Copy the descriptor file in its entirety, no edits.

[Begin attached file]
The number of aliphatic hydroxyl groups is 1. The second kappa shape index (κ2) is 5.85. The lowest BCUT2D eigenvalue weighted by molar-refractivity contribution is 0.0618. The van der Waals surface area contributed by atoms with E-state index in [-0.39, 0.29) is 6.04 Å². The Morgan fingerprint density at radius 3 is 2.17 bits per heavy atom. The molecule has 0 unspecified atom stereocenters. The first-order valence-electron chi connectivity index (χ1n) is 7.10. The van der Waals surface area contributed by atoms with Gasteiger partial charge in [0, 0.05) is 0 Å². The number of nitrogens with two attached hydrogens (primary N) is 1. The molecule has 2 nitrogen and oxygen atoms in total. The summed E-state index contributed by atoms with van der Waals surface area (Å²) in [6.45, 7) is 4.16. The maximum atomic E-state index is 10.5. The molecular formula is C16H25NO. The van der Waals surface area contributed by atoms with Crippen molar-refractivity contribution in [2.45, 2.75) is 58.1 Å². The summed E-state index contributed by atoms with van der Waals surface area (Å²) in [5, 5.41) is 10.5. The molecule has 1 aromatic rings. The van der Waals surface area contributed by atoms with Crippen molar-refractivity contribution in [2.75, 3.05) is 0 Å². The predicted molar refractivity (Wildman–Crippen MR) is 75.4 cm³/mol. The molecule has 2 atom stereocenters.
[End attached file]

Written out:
The number of aliphatic hydroxyl groups is 1. The second kappa shape index (κ2) is 5.85. The lowest BCUT2D eigenvalue weighted by molar-refractivity contribution is 0.0618. The van der Waals surface area contributed by atoms with E-state index in [-0.39, 0.29) is 6.04 Å². The Morgan fingerprint density at radius 3 is 2.17 bits per heavy atom. The molecule has 0 unspecified atom stereocenters. The first-order valence-electron chi connectivity index (χ1n) is 7.10. The van der Waals surface area contributed by atoms with Gasteiger partial charge in [0, 0.05) is 0 Å². The number of nitrogens with two attached hydrogens (primary N) is 1. The molecule has 2 nitrogen and oxygen atoms in total. The summed E-state index contributed by atoms with van der Waals surface area (Å²) in [6.45, 7) is 4.16. The maximum atomic E-state index is 10.5. The molecular formula is C16H25NO. The van der Waals surface area contributed by atoms with Crippen molar-refractivity contribution in [2.45, 2.75) is 58.1 Å². The summed E-state index contributed by atoms with van der Waals surface area (Å²) in [5, 5.41) is 10.5. The molecule has 1 aromatic rings. The van der Waals surface area contributed by atoms with Crippen molar-refractivity contribution in [2.75, 3.05) is 0 Å². The predicted molar refractivity (Wildman–Crippen MR) is 75.4 cm³/mol. The molecule has 2 atom stereocenters.